Last month, US-based Bangladeshi blogger Jahed Ahmed wrote in Bangladesh’s The Daily Star: “Another blogger" is the phrase most English news media worldwide used in their headlines of blogger Oyasiqur Rahman Babu's murder.”
That headline was chillingly repeated on Tuesday as news reports started coming in that 32-year-old Ananta Bijoy Das, a bank employee in Sylhet in Bangladesh, was killed on his way to work. Das used to write for Mukto Mana, a blog on “science, rationalism, humanism and freethinking,” whose founder Avijit Roy was hacked to death in February, the first of this year’s macabre toll of Bangladeshi bloggers. Roy, who was based in the US, was murdered when he visited Dhaka. His wife, Rafida Ahmed Bonya, who was also with him, suffered head injuries and the loss of her thumb. Next on the hit-list was Washiqur Rahman, 27, again killed in broad daylight, on his way to work. Joining them now is Das, killed by machete-wielding masked men, 500 metres away from his office in Sylhet city, according to Al Jazeera.
Imran Sarker, head of the Blogger and Online Activists Network in Bangladesh, told me last month that bloggers were increasingly coming under attack because they could not be influenced or controlled, unlike political parties and organisations. “So they started killing them,” said Sarker, who has received multiple death threats himself. Sarker says Das was a co-activist and a protest meeting was being organised for Tuesday.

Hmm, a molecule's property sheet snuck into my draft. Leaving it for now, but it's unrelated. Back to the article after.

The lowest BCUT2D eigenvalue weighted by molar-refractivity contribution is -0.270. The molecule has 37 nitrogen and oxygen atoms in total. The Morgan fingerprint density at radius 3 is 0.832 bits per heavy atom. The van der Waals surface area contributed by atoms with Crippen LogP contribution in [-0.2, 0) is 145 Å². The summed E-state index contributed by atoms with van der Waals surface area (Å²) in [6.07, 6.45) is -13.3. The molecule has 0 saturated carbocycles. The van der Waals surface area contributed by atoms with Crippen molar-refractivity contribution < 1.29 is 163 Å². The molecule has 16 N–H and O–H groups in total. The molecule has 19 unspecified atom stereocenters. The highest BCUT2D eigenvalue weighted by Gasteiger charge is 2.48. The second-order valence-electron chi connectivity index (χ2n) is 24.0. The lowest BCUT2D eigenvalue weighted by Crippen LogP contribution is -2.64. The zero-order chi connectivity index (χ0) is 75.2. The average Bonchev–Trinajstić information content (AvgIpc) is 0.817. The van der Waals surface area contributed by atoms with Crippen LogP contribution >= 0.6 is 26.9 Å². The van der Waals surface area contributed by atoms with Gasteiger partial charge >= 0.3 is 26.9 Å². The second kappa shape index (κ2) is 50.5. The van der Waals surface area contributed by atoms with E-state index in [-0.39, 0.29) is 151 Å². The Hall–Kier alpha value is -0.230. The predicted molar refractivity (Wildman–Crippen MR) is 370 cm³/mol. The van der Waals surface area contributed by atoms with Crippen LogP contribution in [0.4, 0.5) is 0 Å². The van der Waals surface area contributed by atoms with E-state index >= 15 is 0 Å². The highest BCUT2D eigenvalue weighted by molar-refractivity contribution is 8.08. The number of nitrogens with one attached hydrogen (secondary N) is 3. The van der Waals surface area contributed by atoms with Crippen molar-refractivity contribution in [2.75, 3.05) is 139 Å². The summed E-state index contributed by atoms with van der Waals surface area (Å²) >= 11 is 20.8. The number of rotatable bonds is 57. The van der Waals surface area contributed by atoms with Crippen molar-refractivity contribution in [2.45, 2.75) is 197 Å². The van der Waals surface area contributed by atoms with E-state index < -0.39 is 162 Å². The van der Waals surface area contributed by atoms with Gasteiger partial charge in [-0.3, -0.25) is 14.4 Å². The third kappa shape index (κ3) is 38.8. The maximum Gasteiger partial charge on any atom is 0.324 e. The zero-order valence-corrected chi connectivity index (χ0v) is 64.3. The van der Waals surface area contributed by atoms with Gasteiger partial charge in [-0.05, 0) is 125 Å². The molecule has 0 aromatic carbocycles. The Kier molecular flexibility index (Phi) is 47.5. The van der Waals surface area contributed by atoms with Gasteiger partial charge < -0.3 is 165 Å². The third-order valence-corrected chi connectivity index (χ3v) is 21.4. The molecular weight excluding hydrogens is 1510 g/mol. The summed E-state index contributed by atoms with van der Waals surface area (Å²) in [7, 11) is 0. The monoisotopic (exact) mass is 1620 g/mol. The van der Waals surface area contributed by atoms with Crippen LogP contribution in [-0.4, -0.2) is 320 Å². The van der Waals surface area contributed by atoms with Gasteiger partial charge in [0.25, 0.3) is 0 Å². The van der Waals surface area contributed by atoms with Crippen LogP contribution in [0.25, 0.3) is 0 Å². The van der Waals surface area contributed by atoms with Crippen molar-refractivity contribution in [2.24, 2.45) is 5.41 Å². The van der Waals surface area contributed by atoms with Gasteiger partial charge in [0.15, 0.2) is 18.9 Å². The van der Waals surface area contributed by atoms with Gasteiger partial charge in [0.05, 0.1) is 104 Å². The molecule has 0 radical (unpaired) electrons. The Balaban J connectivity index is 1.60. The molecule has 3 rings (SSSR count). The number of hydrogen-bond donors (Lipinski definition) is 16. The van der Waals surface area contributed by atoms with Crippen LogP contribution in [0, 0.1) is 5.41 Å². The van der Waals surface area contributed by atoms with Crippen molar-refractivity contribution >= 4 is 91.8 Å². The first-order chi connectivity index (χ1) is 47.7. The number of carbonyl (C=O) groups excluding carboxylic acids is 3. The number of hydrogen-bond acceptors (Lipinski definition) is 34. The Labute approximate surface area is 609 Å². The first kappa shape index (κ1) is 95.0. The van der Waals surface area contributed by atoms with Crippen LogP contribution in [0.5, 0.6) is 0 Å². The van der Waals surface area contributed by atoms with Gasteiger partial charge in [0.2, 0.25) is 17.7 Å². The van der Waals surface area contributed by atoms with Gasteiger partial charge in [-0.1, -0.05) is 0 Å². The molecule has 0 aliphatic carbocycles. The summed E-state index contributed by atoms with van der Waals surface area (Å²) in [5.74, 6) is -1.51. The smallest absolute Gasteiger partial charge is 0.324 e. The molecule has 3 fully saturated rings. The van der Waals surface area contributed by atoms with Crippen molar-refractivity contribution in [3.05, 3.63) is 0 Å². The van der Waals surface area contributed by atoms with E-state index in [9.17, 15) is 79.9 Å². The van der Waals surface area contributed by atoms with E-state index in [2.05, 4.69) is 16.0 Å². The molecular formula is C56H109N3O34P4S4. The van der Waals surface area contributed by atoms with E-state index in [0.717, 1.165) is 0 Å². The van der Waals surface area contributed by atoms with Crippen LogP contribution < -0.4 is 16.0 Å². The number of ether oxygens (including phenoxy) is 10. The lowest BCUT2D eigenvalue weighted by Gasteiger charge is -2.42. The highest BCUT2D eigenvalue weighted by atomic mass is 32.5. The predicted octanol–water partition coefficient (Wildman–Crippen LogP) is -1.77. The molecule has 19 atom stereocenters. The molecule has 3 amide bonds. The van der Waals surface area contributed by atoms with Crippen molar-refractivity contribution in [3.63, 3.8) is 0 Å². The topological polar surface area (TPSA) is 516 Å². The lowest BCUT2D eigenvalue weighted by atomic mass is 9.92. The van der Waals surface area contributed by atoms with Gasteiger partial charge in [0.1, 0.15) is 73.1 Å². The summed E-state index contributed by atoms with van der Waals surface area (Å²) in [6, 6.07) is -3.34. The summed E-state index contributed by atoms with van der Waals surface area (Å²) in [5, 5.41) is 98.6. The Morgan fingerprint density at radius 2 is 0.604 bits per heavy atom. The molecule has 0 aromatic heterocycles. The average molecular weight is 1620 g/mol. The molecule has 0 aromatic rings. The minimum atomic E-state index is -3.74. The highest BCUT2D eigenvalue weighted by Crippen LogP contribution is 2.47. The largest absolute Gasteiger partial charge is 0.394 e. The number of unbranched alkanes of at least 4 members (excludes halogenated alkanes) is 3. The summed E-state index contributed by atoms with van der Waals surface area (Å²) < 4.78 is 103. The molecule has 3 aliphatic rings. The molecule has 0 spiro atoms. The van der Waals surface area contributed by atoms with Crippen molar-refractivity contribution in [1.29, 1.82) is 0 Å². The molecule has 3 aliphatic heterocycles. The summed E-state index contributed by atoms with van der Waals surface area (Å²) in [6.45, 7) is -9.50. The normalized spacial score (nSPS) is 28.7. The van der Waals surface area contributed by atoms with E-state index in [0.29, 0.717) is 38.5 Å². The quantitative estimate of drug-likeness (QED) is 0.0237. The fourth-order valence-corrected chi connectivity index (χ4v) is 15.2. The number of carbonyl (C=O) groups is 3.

"Murdering someone over a disagreement… eliminating someone because he said something I don't approve of! This is not the Bangladesh we dreamed of,” Roy’s father, Ajoy Roy, a respected professor and former freedom fighter had told Jahed Ahmed when he called to express condolences. The professor’s anguish is palpable. It seems unimaginable that young men and women should pay with their lives, just for expressing their views, on blogs. But that is exactly what is happening in Bangladesh: time after time after time, with cold determination.
And yet, the international community, by and large, does not seem to be sufficiently incensed. No solidarity marches in other capitals, or world leaders expressing sympathy for the victims. Not even that modern symbol of solidarity, the Twitter hashtag conveying righteous indignation and outrage.
Which is a bit ironical because these young men, too, were murdered for fighting to exercise that precious right, to the freedom of expression, just like the editors and reports of the French publication, Charlie Hebdo, who were gunned down. Was their fight any less of a good fight because they were doing it as individuals though that, in fact, probably lays them open to greater risk, without the protection of any organisation or ideology?
Or is it because Sylhet is not Paris?